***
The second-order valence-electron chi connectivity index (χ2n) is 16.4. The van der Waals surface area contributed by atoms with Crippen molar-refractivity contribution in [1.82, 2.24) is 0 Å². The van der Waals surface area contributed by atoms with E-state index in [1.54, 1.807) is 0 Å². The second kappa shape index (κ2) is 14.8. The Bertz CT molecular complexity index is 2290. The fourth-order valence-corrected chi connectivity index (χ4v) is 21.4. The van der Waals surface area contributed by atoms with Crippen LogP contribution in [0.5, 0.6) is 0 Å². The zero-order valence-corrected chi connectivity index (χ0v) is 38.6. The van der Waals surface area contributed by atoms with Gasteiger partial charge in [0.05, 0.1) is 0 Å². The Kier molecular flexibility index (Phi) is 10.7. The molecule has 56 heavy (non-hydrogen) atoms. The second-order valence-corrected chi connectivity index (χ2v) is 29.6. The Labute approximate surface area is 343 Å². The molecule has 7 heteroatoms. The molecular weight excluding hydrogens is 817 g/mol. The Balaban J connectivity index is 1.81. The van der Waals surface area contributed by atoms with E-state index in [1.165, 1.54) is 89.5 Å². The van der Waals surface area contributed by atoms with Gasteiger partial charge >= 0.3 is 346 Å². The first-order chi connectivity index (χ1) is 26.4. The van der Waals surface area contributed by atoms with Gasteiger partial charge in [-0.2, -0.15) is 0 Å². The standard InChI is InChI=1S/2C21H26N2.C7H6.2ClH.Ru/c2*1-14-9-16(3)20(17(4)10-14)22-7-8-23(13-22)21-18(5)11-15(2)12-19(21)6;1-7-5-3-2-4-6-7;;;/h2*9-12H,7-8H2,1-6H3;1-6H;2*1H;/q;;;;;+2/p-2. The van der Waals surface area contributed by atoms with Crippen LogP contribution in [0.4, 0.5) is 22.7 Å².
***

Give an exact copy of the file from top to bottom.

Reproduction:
The second-order valence-electron chi connectivity index (χ2n) is 16.4. The van der Waals surface area contributed by atoms with Crippen molar-refractivity contribution in [1.82, 2.24) is 0 Å². The van der Waals surface area contributed by atoms with E-state index in [1.54, 1.807) is 0 Å². The second kappa shape index (κ2) is 14.8. The Bertz CT molecular complexity index is 2290. The fourth-order valence-corrected chi connectivity index (χ4v) is 21.4. The van der Waals surface area contributed by atoms with Crippen LogP contribution in [0.5, 0.6) is 0 Å². The zero-order valence-corrected chi connectivity index (χ0v) is 38.6. The van der Waals surface area contributed by atoms with Gasteiger partial charge in [0.05, 0.1) is 0 Å². The Kier molecular flexibility index (Phi) is 10.7. The molecule has 56 heavy (non-hydrogen) atoms. The second-order valence-corrected chi connectivity index (χ2v) is 29.6. The Labute approximate surface area is 343 Å². The molecule has 7 heteroatoms. The molecular weight excluding hydrogens is 817 g/mol. The Balaban J connectivity index is 1.81. The van der Waals surface area contributed by atoms with E-state index in [1.165, 1.54) is 89.5 Å². The van der Waals surface area contributed by atoms with Gasteiger partial charge >= 0.3 is 346 Å². The first-order chi connectivity index (χ1) is 26.4. The van der Waals surface area contributed by atoms with Gasteiger partial charge in [-0.2, -0.15) is 0 Å². The standard InChI is InChI=1S/2C21H26N2.C7H6.2ClH.Ru/c2*1-14-9-16(3)20(17(4)10-14)22-7-8-23(13-22)21-18(5)11-15(2)12-19(21)6;1-7-5-3-2-4-6-7;;;/h2*9-12H,7-8H2,1-6H3;1-6H;2*1H;/q;;;;;+2/p-2. The van der Waals surface area contributed by atoms with Crippen LogP contribution in [0.4, 0.5) is 22.7 Å².